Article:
- What makes me stand out in a crowd?
- When I light people up, what is it I am talking about?
- What is my specific area of expertise? Am I unique in this?
- What are my core values?
This is not just a brain exercise, it’s also a heart exercise. When you’re representing yourself on social media, you must connect to the whole, authentic person – which is why heart is important, because your values must shine through. That is how you stand out. If you are truly connected to your core, people believe you.
So you have your why and what you want to be known for, your next job is to only share content that is aligned to YOUR brand.
And that is why I don’t want any company pushing out content in my name – that’s my job
My personal brand is too important to allow that. I own my online professional presence and I carefully manage it every day. I dedicate a lot of time to it, because I believe it’s absolutely critical for my future and how people perceive me in the world- personally and professionally.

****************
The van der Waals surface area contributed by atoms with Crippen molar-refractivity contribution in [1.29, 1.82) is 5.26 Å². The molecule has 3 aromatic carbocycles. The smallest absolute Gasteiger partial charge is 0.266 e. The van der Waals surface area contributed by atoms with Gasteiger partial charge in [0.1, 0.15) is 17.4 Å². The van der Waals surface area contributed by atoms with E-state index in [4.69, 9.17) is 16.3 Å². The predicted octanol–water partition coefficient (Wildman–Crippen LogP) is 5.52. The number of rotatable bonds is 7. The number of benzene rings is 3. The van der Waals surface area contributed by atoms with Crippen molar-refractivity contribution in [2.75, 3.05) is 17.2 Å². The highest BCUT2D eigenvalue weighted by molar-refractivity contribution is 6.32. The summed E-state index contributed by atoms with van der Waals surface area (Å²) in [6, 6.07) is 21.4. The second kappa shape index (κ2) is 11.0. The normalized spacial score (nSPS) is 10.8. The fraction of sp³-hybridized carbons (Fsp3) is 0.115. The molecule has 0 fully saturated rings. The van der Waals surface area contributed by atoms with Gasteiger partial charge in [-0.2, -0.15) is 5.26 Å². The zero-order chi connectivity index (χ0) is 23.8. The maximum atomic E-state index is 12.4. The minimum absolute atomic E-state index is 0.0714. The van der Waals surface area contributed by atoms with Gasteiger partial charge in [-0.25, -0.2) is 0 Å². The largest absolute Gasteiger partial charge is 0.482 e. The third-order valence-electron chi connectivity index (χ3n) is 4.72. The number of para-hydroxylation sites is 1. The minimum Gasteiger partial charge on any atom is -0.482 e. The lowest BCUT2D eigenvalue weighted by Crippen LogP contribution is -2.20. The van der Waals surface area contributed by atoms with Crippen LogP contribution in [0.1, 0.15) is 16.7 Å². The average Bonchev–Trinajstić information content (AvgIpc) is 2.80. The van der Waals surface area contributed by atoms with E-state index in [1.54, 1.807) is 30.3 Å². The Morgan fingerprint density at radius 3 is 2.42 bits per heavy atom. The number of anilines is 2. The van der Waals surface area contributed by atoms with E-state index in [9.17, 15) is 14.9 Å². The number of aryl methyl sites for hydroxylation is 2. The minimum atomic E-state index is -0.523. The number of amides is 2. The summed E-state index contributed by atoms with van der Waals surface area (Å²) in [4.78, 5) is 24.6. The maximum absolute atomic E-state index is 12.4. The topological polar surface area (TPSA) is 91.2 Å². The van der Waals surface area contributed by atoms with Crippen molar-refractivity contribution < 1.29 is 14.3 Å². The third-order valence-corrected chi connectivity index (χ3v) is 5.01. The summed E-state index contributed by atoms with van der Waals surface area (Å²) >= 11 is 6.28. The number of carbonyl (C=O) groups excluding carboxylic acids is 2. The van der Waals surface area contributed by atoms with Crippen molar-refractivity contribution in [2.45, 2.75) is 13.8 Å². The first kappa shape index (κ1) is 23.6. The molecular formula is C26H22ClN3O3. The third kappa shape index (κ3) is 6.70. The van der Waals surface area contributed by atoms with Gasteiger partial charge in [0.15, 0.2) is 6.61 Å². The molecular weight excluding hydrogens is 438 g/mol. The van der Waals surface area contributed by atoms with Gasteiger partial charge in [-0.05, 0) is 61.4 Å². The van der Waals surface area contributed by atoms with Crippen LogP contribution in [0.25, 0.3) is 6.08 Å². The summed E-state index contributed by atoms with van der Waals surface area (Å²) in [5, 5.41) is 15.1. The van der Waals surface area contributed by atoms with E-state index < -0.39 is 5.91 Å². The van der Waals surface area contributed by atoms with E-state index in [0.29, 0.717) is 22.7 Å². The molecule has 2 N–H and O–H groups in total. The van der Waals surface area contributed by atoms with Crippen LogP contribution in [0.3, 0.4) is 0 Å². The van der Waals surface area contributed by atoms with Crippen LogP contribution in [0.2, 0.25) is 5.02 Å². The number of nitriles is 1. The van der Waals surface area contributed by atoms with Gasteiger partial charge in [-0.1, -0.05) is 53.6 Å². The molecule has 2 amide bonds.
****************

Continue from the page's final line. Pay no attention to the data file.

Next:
I also know it’s critical for yours.
So this is the crossroads we are at right now. Businesses are starting to appreciate that the most important asset they have are their employees, because people trust people, not brands. But businesses must absolutely honor their employee brands too. That’s the missing piece right now.
Rewarding employees for sharing marketing content (I’m talking pure salesy content with no end-user benefit) on their social channels is not respecting the employee’s personal brand. Occasionally, no problem, but all the time? No no no!
There are many ways I could say this, but I’m in polite company, so I’ll put it this way: you are turning your employees into complete annoyances in their online communities and you are rewarding people who are not thinking. No one in their right mind would do this! No one who is truly influential and values their personal brand would ever say yes to this. They know what it means and how important their brand is.
As a result, the strategy is completely backfiring for both the brand and the individual.
I’ll give you a scenario. To become a top ranked ‘sharer’ by a company rewarding employees, you can only reach it if you share content on every single social media channel you have – LinkedIn, Twitter, Facebook, Google+, Pinterest, Instagram and more. We’ve all got these friends in our communities and they are one thing – ANNOYING! If people do this on my channels and persist, they are deleted or hidden. Only haters get less tolerance.